In the 1950s Chinese Communist Party cadres urged the Oroqen to give up their "superstitions" and abandon shamanism. The last living shaman of the Oroqen, Chuonnasuan died at the age of 73 on in 2000. In July, 1952, he presided over a three night in which the Oroqen begged the spirits to leave them forever. In accounts of his career Chuonnasuan talked about using spirit songs and visual mental imagery during altered states of consciousness and visiting a lower world, or land of the dead, called Buni. His descriptions are almost identical to those of Nanai people shaman of Siberia in the early 1900s. [Source: Wikipedia]
Oroqen Burials and Festivals
In the old days, the Oroqen practiced wind burial, in which the bones of the dead were hung in hollow trees in the forest suspended on tree stumps or two-meter high supports with the head pointing south . If the coffin did not fall to the ground in three years a special ritual was conducted so the sins of the dead would be cleansed and he or she could ascend to heaven and become a star. Sometimes the horse of the deceased is killed to accompany the departing soul to netherworld. Only the bodies of young people who died of contagious diseases are cremated. [Source: China.org]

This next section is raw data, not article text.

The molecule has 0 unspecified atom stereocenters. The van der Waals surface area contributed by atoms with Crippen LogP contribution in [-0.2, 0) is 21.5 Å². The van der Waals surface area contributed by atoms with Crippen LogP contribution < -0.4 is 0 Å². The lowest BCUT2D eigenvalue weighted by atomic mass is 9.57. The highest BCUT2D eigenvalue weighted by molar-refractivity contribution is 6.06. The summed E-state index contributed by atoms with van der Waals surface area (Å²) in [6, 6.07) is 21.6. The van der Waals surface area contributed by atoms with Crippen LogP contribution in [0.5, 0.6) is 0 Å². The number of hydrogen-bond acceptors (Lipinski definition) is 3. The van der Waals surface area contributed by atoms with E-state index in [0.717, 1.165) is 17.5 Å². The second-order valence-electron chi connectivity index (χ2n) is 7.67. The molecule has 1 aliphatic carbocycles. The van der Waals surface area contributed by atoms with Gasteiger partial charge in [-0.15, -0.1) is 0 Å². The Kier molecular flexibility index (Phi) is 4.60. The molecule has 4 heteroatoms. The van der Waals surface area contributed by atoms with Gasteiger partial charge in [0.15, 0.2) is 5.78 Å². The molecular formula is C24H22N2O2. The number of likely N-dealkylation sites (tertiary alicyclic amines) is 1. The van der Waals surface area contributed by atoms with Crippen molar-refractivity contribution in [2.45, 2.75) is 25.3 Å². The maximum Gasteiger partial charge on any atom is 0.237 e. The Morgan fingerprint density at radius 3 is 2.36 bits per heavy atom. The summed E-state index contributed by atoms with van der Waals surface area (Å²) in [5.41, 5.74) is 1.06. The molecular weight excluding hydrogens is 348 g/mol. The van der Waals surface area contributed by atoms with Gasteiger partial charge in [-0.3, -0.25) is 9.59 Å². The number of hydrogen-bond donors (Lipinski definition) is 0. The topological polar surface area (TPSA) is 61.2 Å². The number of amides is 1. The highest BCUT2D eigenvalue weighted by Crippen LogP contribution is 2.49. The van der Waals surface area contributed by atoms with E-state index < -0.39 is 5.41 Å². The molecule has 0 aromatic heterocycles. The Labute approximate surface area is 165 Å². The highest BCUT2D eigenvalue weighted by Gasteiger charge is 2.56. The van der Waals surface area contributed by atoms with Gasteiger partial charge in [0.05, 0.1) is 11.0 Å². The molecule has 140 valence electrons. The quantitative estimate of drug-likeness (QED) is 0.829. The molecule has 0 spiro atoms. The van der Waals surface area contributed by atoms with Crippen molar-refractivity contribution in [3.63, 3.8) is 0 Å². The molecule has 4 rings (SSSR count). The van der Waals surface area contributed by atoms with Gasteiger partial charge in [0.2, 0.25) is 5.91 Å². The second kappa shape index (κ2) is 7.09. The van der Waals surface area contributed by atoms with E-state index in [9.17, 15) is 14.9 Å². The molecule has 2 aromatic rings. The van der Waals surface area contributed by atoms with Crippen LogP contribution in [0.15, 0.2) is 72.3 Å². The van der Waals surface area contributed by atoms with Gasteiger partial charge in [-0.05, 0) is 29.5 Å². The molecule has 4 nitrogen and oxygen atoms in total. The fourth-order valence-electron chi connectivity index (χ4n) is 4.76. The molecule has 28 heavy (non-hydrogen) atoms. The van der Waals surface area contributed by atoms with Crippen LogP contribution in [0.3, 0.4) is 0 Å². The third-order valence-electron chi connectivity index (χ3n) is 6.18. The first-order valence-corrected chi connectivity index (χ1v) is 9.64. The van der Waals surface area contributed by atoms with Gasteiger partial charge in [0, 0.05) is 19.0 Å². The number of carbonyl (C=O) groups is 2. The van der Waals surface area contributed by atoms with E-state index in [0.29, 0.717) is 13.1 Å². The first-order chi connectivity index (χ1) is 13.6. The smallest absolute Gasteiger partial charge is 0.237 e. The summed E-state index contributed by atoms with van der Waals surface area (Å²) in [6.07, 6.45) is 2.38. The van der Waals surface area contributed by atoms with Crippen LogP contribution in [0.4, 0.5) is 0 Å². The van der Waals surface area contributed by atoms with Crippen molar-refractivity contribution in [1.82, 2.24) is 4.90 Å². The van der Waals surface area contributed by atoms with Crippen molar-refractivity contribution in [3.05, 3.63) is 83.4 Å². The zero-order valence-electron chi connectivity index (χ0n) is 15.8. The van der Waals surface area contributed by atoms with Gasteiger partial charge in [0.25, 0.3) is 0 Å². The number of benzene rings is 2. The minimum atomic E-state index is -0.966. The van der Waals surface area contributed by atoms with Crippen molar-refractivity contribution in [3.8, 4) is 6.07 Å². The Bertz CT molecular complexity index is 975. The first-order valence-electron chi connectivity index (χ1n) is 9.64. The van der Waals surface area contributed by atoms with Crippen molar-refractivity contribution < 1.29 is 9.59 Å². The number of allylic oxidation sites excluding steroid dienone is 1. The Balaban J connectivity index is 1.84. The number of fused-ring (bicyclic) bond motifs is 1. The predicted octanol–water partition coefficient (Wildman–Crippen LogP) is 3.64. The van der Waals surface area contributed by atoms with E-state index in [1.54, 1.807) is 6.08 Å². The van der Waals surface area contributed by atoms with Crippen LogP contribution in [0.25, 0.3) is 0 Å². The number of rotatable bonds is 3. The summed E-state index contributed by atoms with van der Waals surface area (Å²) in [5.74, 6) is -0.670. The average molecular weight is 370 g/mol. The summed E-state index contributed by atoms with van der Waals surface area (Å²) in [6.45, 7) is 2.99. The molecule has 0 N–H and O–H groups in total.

According to the “Encyclopedia of World Cultures”: “Every year each family held rituals to worship the fire god, offering meat and wine, and at the same time offering prayers for happiness. During the New Year, guests would bring their own meat and wine, and began their visit by worshiping the fire god with the host family. Ancestor worship formed a part of their belief system.
Oroqen people celebrate the Spring Festival on the same date as Han Chinese. On the third day of the first lunar month, they hold sports contests like shooting. Gulun Muta is a festival held in the spring. In Oroqen language, Gulunmuta means worshiping the fire-fiend. Activities include racing, shooting, arrow shooting, tug of wars, song and dances, story telling, chess and wood card games. In the evening, people light camp fire and watch shaman do trance dances, communicate with the gods and the their ancestors. [Source: Chinatravel.com \=/]
Image Sources: Nolls China website, Donsmaps, University of Washington, San Francisco Museum, CNTO
Text Sources: 1) “Encyclopedia of World Cultures: Russia and Eurasia/ China”, edited by Paul Friedrich and Norma Diamond (C.K. Hall & Company; 2) Liu Jun, Museum of Nationalities, Central University for Nationalities, Science of China, China virtual museums, Computer Network Information Center of Chinese Academy of Sciences, kepu.net.cn ~; 3) Ethnic China *\; 4) Chinatravel.com\=/; 5) China.org, the Chinese government news site china.org | New York Times, Washington Post, Los Angeles Times, Lonely Planet Guides, Library of Congress, Chinese government, National Geographic, Smithsonian magazine, Reuters, AP, AFP, Wikipedia, BBC and various books, websites and other publications.
Last updated October 2022